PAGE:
Andy Murray is "really pumped" about the US Open, according to Feliciano Lopez.

Three-time grand slam champion Murray was nearing a return from injury when the ATP Tour season was suspended in March due to the coronavirus pandemic.

There remains uncertainty over when the campaign will resume and whether the US Open, scheduled to start in August, will be played.

Lopez said Murray, who he has played doubles with in the past, was looking forward to the event in the United States.

"We are in touch every two weeks or so. We text each other," the Spaniard told UK media.

"Two days ago I was talking to him, and he was really pumped about the US Open. He was starting to practise again. I asked about the hip, how it was feeling, and he was positive.

"He might be able to compete again. I'm crossing my fingers to see Andy playing again, of course. It would be great for everybody, especially for him."

With travel restrictions in place in many countries around the world, just how the ATP Tour season can resume remains to be seen.

But Lopez is eager for it to get back underway, saying: "I think we need to start playing tennis as soon as possible, this situation can't last for longer.

"We need to play, the players, the tournaments, the ATP, we need to resume. It's been already a long time, there's a lot of people struggling."

Stefanos Tsitsipas beat Benoit Paire in his first match in the 2020 Ultimate Tennis Showdown.

The event in France, created by Serena Williams' coach Patrick Mouratoglou, is aimed at attracting new fans to the sport and is one of the first tennis tournaments to take place since the coronavirus pandemic struck Europe.

The event is played in a league format, with each match consisting of four quarters and a sudden-death fifth if the scores are level.

On Sunday, world number six Tsitsipas defeated Paire 3-1, hitting more than 30 winners en route to victory.

Gasquet beat David Goffin 3-2 after sudden death, with Feliciano Lopez overcoming Lucas Pouille by the same scoreline.

The UTS' first match was won by Alexei Popyrin against Frenchman Elliot Benchetrit, while Matteo Berrettini also claimed a 3-1 victory over Dustin Brown.

Dominic Thiem overcame Filip Krajinovic in three sets to win the final of the Adria Tour exhibition event in Belgrade.

The world number three claimed the opening set after dominating a tie-break but was pegged back in the second, meaning a decider was required to reveal the inaugural champion.

Thiem crucially recorded a break in the third game before holding his serve to love, pushing him to the brink of glory.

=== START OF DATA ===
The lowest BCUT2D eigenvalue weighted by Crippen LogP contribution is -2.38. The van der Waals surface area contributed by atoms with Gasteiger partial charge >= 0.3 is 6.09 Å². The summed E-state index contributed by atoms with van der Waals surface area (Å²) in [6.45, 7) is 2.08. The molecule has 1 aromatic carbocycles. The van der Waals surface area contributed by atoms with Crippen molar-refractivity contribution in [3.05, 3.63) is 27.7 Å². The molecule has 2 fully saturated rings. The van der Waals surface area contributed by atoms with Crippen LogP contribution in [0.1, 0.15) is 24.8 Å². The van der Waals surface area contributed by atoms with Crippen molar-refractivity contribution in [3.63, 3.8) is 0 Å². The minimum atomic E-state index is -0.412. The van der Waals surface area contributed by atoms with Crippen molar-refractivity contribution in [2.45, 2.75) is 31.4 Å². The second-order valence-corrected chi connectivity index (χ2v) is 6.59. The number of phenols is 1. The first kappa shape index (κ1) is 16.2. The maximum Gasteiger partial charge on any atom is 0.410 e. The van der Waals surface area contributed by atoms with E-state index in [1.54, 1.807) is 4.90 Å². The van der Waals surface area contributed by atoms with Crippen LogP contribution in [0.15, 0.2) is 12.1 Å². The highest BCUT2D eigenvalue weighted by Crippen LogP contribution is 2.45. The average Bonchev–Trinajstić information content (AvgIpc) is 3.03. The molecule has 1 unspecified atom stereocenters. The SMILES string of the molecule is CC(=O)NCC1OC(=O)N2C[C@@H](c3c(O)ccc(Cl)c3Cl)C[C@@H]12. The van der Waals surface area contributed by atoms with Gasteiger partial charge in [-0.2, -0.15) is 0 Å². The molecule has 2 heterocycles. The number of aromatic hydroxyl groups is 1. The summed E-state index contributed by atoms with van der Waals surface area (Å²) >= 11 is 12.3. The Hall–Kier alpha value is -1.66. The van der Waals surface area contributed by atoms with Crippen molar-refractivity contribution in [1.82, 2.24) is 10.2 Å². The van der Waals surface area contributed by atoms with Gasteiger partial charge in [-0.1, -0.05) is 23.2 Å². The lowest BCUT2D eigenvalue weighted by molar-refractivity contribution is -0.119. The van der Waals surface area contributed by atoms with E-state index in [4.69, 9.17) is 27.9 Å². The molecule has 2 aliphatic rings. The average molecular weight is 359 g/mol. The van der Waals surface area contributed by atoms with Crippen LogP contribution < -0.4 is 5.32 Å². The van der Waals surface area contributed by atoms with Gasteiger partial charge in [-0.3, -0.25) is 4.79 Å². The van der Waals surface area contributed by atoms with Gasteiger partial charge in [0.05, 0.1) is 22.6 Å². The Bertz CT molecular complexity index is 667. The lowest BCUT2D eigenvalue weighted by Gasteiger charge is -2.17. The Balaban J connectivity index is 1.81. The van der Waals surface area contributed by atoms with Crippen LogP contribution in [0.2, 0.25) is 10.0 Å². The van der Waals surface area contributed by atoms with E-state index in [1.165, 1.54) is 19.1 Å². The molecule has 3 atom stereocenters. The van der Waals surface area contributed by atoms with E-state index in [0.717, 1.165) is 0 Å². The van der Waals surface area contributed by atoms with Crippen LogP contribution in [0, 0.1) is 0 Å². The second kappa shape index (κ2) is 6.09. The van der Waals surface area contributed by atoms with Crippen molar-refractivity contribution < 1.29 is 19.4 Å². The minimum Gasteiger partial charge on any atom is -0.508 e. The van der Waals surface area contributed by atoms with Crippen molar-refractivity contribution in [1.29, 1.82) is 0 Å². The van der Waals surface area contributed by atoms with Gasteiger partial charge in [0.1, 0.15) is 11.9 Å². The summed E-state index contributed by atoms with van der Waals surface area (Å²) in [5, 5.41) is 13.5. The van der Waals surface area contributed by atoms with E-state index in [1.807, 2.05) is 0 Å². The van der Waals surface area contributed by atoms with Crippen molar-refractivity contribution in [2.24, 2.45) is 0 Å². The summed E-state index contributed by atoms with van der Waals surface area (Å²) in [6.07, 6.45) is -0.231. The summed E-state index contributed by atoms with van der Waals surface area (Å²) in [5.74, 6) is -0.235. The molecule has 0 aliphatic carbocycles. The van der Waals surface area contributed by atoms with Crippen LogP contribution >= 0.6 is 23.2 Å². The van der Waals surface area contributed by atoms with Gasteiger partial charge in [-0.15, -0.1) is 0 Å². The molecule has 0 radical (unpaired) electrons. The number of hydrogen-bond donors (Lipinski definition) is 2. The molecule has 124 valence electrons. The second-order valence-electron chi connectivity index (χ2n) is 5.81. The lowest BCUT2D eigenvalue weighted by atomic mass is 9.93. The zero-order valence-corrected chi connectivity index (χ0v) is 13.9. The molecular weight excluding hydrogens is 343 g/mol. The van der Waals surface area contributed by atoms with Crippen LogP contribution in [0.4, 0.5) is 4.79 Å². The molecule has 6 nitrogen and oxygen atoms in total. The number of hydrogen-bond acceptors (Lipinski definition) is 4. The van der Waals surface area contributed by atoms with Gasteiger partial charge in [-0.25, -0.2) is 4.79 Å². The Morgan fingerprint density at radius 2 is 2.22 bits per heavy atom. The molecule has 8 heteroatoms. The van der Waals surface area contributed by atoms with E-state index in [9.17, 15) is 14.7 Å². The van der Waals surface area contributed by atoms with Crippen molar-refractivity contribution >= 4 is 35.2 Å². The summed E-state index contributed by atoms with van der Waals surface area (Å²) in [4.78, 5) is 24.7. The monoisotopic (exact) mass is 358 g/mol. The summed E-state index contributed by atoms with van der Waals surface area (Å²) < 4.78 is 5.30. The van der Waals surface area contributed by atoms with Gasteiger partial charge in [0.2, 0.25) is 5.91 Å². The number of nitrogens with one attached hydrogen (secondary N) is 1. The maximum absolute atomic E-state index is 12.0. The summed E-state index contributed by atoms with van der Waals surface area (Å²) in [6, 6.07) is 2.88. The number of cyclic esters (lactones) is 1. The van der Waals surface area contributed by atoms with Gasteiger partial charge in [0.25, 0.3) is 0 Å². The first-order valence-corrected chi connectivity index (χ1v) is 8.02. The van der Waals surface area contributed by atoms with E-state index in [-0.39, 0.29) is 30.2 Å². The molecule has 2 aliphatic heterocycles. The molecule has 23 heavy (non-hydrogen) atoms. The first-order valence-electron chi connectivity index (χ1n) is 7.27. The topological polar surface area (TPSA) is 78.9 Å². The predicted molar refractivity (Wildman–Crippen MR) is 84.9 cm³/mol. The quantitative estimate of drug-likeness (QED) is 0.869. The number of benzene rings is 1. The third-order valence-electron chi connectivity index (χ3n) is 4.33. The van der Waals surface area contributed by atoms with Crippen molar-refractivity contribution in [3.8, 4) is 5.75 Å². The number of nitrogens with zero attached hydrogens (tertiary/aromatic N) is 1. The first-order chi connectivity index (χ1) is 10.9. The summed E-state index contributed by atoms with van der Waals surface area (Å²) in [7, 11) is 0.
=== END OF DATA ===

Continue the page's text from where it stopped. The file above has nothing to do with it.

While Krajinovic, who had reached the final at the expense of Novak Djokovic, delayed the inevitable by winning the next game, the Austrian served out for a 4-3 (7-2) 2-4 4-2 victory.

Djokovic had seen his hopes of success on home soil dashed when he finished second in his group, a defeat to Krajinovic during Saturday's second session of play proving costly.

While the world number one did go on to record a 4-0 1-4 4-2 win over Alexander Zverev at the Novak Tennis Centre on Sunday, it was not enough.

The eight-player tournament was the opening leg of the Adria Tour, with the next to be staged in Zadar in Croatia on June 21-22.

A planned stop in Montenegro on June 27-28 was cancelled due to restrictions imposed because of the coronavirus pandemic, though the schedule will still finish in Bosnia on the opening weekend in July.

The Adria Tour concludes on July 5, as Djokovic takes on Damir Dzumhur in an exhibition match in Sarajevo.

An emotional Novak Djokovic will not be involved in the final of the Adria Tour exhibition event in Belgrade despite beating Alexander Zverev on Sunday.

The world number one needed to triumph in straight sets to finish top of Group Novak Djokovic, but his hopes of progressing were dashed when he lost the second to his German opponent.

While the home favourite did go on to record a 4-0, 1-4, 4-2 victory at the Novak Tennis Centre in Belgrade, it was not enough.

“I am not crying because I got knocked out of the tournament, I am just overwhelmed by emotion because this reminds me of my childhood," Djokovic told the crowd. 

"It's been an emotional few days and I want to thank everyone who made this possible. The important thing after this match is that we have one of our own in the final. I love you all and thank you so much for turning up."

Djokovic had opened his campaign at the tournament with a comfortable win over Viktor Troicki on Saturday, though he did come off second best in a point played against a ball boy, who thrilled the crowd with a successful drop shot.

Playing again in the evening session, the 17-time grand slam champion suffered his first loss of 2020, coming out on the wrong side of a deciding set in his contest against Filip Krajinovic.

Djokovic compiled an impressive 18-0 record on the ATP Tour this year, including winning the Australian Open, before the season was suspended due to the coronavirus pandemic.